Resource Limits

These limits can usually be changed in shell scripts. The command to change the resource limits is usually either ulimit or limits. Sometimes it is a shell-builtin function, and sometimes it is a regular program. Also note that you can set resource limits in the /etc/login.conf file on FreeBSD and maybe other systems.

To change the coredumpsize limit you might use a command like:

limits coredump unlimited

Debugging Symbols

To see if your Squid binary has debugging symbols, use this command:

% nm /usr/local/squid/bin/squid | head

The binary has debugging symbols if you see gobbledegook like this:

0812abec B AS_tree_head
080a7540 D AclMatchedName
080a73fc D ActionTable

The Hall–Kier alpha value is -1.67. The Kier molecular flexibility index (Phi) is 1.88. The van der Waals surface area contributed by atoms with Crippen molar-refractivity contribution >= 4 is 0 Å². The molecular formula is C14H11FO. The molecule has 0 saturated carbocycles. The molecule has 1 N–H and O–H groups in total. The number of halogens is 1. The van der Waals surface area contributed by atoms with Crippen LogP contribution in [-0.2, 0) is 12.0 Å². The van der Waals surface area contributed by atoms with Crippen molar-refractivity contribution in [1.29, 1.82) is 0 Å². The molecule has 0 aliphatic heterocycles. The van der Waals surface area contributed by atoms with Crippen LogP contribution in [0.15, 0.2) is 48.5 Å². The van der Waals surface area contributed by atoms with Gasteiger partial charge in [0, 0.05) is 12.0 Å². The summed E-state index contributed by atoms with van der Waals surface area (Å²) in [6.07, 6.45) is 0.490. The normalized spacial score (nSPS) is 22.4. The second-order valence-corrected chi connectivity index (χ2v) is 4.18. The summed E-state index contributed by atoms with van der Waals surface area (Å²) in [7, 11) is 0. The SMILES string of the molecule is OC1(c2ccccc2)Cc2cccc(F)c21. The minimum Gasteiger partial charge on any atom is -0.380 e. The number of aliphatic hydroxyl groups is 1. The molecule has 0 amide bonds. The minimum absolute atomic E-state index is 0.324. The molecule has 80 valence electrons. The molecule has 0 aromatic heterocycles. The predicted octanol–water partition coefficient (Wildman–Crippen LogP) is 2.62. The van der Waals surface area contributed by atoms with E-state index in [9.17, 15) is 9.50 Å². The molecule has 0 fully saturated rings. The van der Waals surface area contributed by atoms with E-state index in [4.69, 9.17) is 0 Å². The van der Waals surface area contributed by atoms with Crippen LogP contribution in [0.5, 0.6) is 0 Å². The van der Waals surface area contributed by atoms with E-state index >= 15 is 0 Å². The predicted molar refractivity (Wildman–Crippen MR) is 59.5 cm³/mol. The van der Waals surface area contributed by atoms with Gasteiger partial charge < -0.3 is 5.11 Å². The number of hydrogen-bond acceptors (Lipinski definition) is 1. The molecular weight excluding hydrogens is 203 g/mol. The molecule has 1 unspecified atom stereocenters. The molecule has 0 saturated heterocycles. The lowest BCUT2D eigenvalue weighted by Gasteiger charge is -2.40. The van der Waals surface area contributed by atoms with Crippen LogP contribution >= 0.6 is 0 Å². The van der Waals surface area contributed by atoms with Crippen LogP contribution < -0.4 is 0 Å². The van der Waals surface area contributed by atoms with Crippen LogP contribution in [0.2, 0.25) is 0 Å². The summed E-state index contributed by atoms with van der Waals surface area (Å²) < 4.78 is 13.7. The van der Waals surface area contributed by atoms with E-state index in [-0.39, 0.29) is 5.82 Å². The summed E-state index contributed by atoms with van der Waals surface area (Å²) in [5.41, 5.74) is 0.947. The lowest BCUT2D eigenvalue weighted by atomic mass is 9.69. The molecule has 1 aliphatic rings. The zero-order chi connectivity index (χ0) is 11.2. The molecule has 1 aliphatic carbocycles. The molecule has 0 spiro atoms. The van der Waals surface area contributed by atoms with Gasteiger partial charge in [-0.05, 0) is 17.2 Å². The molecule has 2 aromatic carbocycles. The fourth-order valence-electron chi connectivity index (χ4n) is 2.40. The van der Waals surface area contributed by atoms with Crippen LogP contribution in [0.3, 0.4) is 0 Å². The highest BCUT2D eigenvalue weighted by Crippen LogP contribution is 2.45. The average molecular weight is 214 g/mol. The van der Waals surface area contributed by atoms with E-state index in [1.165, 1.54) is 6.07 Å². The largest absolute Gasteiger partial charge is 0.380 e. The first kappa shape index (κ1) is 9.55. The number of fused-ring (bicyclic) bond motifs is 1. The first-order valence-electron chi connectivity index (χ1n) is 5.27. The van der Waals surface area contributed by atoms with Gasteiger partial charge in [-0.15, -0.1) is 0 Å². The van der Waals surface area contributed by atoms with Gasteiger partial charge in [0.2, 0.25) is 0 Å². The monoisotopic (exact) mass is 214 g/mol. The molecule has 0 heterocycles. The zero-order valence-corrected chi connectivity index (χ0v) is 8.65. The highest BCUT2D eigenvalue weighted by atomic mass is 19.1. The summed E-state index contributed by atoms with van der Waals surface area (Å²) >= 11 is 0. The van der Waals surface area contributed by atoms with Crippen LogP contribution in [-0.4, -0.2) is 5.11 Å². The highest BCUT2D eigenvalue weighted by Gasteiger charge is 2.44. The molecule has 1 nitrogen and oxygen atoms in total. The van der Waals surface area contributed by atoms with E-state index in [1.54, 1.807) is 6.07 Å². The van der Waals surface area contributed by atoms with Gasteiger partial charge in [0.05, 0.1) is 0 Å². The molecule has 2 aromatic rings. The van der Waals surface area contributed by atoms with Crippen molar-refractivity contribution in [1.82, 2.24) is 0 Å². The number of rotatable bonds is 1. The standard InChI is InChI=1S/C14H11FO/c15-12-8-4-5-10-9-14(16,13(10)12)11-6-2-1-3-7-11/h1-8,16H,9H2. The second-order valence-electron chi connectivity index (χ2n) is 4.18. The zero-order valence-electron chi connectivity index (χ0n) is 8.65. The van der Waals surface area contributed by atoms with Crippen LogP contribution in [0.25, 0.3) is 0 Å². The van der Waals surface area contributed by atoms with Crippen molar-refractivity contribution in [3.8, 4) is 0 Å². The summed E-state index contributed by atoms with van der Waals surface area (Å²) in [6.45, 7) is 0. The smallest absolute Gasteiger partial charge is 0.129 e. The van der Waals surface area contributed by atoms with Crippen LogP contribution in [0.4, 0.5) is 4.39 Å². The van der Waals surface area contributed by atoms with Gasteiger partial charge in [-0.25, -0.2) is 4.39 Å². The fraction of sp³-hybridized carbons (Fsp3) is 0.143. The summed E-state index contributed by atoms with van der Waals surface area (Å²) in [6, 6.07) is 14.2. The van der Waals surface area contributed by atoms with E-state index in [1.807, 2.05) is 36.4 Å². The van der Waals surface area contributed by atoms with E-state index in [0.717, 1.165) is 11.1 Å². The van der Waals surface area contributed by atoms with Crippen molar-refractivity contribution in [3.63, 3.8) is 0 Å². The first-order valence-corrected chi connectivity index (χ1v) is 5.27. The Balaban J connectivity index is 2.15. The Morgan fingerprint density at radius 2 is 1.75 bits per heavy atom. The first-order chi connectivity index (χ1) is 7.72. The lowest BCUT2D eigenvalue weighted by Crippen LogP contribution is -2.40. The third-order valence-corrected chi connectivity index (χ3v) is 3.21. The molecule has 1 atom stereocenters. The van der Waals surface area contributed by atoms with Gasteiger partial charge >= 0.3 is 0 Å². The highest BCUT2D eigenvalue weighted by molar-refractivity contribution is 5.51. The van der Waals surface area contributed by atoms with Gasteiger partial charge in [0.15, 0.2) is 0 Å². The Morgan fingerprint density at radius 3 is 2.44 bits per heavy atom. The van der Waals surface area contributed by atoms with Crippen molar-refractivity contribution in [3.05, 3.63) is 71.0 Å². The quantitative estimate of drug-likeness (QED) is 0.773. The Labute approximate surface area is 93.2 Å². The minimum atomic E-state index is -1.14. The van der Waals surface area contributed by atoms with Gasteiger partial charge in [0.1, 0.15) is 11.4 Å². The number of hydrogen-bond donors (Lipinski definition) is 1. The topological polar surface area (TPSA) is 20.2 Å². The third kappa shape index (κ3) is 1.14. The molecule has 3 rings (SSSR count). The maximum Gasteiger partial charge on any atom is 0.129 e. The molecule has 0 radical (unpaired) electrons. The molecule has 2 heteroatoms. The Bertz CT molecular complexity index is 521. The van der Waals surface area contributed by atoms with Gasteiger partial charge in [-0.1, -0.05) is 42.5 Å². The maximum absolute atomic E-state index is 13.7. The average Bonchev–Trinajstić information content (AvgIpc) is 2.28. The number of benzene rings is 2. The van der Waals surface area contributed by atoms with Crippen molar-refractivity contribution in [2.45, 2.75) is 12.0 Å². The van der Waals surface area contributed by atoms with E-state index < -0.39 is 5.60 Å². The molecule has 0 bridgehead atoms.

080908a4 r B_BYTES_STR
080908bc r B_GBYTES_STR
080908ac r B_KBYTES_STR
080908b4 r B_MBYTES_STR
080a7550 D Biggest_FD
08097c0c R CacheDigestHashFuncCount
08098f00 r CcAttrs

There are no debugging symbols if you see this instead:

/usr/local/squid/bin/squid: no symbols

Debugging symbols may have been removed by your install program. If you look at the squid binary from the source directory, then it might have the debugging symbols.

Coredump Location

The core dump file will be left in one of the following locations:

  1. The coredump_dir directory, if you set that option.

  2. The first cache_dir directory if you have used the cache_effective_user option.

  3. The current directory when Squid was started

Recent versions of Squid report their current directory after starting, so look there first:

2000/03/14 00:12:36| Set Current Directory to /usr/local/squid/cache